These radical shifts between versions just might constitute speciation events (as I rather suspect Fifth Edition is). D&D was remarkably stable for around 20 years, but its acquisition by Wizards of the Coast changed so much that it just might be an entirely different game these days. Fortunately for any grognards out there, the older editions are still available from a company that shrewdly panders to the young and old alike. And don't forget the assorted retro-clones, great (and sometimes free) stuff that keeps the past alive in TSR style...
*B/X, BECMI, and The Rules Cyclopedia also diverged. Call it a parallel evolution or whatever. This is a debate for another post and not really addressed here.
This is an excellent thoughtful piece James. Thank you. And, for what it's worth, I think you're right.ReplyDelete
Thanks for the kind words, friend!Delete
IMNSHO AD&D and OD&D were quite different species too. It wasn't just a matter of organisation, but an active change to a game more in line with what Gygax wanted the game to be. The changes were not incremental at all and there was a definite shift in philosophy and the fundamental nature of the beast.ReplyDelete
And I'd go so far to say that Unearthed Arcana marked another separation of the trajectory between Gygax's new vision (his vision of the game had changed over the years) and the game that most people were playing at the time, and it was a branch that most people didn't take (especially considering the lack of commercial success of the product and how it rapidly faded from the zeitgeist, except amongst Gygaxian fanboys). It really does stick out like a swollen appendix in the evolutionary line.
I suspect that this was heavily aided at the time by BECMI (and the later Rules Cyclopedia), which actually offered a vision more in line with the original OD&D (although it was still a thing of its own), which had a profound influence of play at the time (mid to late 80s), something I suspect was also a component for the production of the second edition (along with pure commercial reasons and the effect of the thing TSR refused to acknowledge with a passion [that there were other games than D&D in existence, and they were winning awards that D&D wasn't]). And it marked a change in the game as well, such as the addition of non-weapon proficiencies which increased the shift from the player focus that Gygax championed to a more character-based focus.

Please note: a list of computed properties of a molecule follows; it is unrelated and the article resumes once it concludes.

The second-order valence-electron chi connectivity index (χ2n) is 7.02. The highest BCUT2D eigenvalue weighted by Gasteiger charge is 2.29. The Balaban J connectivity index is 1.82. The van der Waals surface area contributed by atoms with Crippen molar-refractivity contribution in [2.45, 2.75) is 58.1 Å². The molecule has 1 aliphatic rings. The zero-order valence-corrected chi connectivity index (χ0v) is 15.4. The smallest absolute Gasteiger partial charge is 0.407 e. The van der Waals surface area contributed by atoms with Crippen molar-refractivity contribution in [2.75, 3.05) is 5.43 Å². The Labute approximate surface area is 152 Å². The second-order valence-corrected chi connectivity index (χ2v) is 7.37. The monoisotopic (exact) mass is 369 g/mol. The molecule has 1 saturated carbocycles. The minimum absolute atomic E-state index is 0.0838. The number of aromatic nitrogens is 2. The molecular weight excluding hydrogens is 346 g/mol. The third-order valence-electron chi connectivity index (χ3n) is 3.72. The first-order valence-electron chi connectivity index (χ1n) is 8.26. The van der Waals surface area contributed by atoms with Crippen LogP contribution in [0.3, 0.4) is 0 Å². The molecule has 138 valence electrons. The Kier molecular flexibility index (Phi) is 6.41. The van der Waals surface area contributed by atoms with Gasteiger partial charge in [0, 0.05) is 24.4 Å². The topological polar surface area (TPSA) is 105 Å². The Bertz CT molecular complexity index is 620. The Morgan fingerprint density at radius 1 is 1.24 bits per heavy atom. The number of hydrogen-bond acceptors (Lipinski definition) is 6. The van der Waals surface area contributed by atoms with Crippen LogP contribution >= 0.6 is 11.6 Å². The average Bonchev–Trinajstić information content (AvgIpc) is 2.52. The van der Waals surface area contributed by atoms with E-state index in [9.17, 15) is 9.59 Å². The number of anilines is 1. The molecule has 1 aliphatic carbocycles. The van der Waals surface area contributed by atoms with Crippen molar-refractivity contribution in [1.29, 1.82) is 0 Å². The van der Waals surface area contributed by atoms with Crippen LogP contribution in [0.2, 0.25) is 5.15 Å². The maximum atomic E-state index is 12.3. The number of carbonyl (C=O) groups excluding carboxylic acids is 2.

It also marked a distinct fade in the direct influence Gygax had over the game, although this also manifested as a lack of vision in the game and the production of more and more supplementary materials such as the survival guides and player options. He was pushed more and more in the background as the venerable oracle providing "Sage Advice."
Great points, and that case can surely be made. I consider OD&D incremental because the changes, however extensive, didn't happen all at once. The four supplements came one at a time (although Greyhawk and Blackmoor were close on each other's heels), and the Dragon articles came in monthly installments over the course of several years. Even the way the game was being played at the time wasn't an instantaneous phenomenon, but the culmination of disparate experiences and best practices adopted over time. Moreover, these changes still referenced the original core rulebooks, which were still required to play. Most changes had direct contact with their metaphorical predecessors, and there was considerable overlap. Even the AD&D hardcovers were released incrementally, once a year through 1980, and mapped back to OD&D (meaning core rules plus supplements) pretty directly in most instances...Delete
I have a 5e player at my table and the expectations that he brings are quite different than the baseline assumptions of old school play.ReplyDelete
He’s a good player and a personal friend so we’ve worked out a (sometimes awkward) middle ground. But it’s almost certainly a different game he’s playing.
It's different game alright, and being able to work out a suitable compromise is perhaps the most old-school thing of all...Delete
I can go along with your thesis but I think WOTC coast threw the meteor themselves with the invention of Magic cards and how they sucked up most of the hobby's cash outlay for a couple years. The lumbering organism led by Lorraine Williams just was unable to adapt.ReplyDelete
That could very well be...Delete
Are you saying that old D&D players are dinosaurs?ReplyDelete
Lol! I'm definitely a dinosaur...Delete
I AM a dinosaur.ReplyDelete
I guess it's better than being a fossil...Delete
100% agree. I tried to enjoy 3e, I really did, but it left such a bad taste in my mouth I left the hobby and did not return to D&D until I discovered the OSR nearly 12 years later.ReplyDelete
And yes, I am a dino too.
Glad to have you back!Delete